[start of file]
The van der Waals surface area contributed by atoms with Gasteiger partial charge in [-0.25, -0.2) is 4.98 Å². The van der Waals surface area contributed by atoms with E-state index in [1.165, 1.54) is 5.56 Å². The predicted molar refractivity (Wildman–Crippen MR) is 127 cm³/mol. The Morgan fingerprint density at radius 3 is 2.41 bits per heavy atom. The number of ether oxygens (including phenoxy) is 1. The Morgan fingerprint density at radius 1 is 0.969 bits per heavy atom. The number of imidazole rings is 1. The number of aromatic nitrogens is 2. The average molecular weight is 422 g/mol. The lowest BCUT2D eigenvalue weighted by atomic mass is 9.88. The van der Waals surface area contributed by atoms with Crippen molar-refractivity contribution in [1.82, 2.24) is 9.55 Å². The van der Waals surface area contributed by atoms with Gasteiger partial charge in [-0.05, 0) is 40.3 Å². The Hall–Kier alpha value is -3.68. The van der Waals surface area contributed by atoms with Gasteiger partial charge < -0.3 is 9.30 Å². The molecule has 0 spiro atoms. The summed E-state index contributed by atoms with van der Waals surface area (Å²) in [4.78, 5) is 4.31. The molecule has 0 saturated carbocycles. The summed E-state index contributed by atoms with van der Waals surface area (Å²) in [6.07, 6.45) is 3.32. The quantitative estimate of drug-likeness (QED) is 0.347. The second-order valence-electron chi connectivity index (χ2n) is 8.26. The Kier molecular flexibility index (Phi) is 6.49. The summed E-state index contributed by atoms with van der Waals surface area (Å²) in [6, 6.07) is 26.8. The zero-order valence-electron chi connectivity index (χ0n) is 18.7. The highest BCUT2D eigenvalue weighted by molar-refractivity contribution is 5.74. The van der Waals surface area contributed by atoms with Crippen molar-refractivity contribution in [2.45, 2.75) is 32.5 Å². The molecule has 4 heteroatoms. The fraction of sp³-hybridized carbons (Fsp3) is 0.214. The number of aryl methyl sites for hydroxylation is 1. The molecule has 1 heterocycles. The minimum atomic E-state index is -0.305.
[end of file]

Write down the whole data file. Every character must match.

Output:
The van der Waals surface area contributed by atoms with Gasteiger partial charge in [-0.25, -0.2) is 4.98 Å². The van der Waals surface area contributed by atoms with E-state index in [1.165, 1.54) is 5.56 Å². The predicted molar refractivity (Wildman–Crippen MR) is 127 cm³/mol. The Morgan fingerprint density at radius 3 is 2.41 bits per heavy atom. The number of ether oxygens (including phenoxy) is 1. The Morgan fingerprint density at radius 1 is 0.969 bits per heavy atom. The number of imidazole rings is 1. The number of aromatic nitrogens is 2. The average molecular weight is 422 g/mol. The lowest BCUT2D eigenvalue weighted by atomic mass is 9.88. The van der Waals surface area contributed by atoms with Crippen molar-refractivity contribution in [1.82, 2.24) is 9.55 Å². The van der Waals surface area contributed by atoms with Gasteiger partial charge in [-0.05, 0) is 40.3 Å². The Hall–Kier alpha value is -3.68. The van der Waals surface area contributed by atoms with Gasteiger partial charge < -0.3 is 9.30 Å². The molecule has 0 spiro atoms. The summed E-state index contributed by atoms with van der Waals surface area (Å²) in [4.78, 5) is 4.31. The molecule has 0 saturated carbocycles. The summed E-state index contributed by atoms with van der Waals surface area (Å²) in [6.07, 6.45) is 3.32. The quantitative estimate of drug-likeness (QED) is 0.347. The second-order valence-electron chi connectivity index (χ2n) is 8.26. The Kier molecular flexibility index (Phi) is 6.49. The summed E-state index contributed by atoms with van der Waals surface area (Å²) in [6, 6.07) is 26.8. The zero-order valence-electron chi connectivity index (χ0n) is 18.7. The highest BCUT2D eigenvalue weighted by molar-refractivity contribution is 5.74. The van der Waals surface area contributed by atoms with Crippen molar-refractivity contribution in [2.45, 2.75) is 32.5 Å². The molecule has 4 heteroatoms. The fraction of sp³-hybridized carbons (Fsp3) is 0.214. The number of aryl methyl sites for hydroxylation is 1. The molecule has 1 heterocycles. The minimum atomic E-state index is -0.305.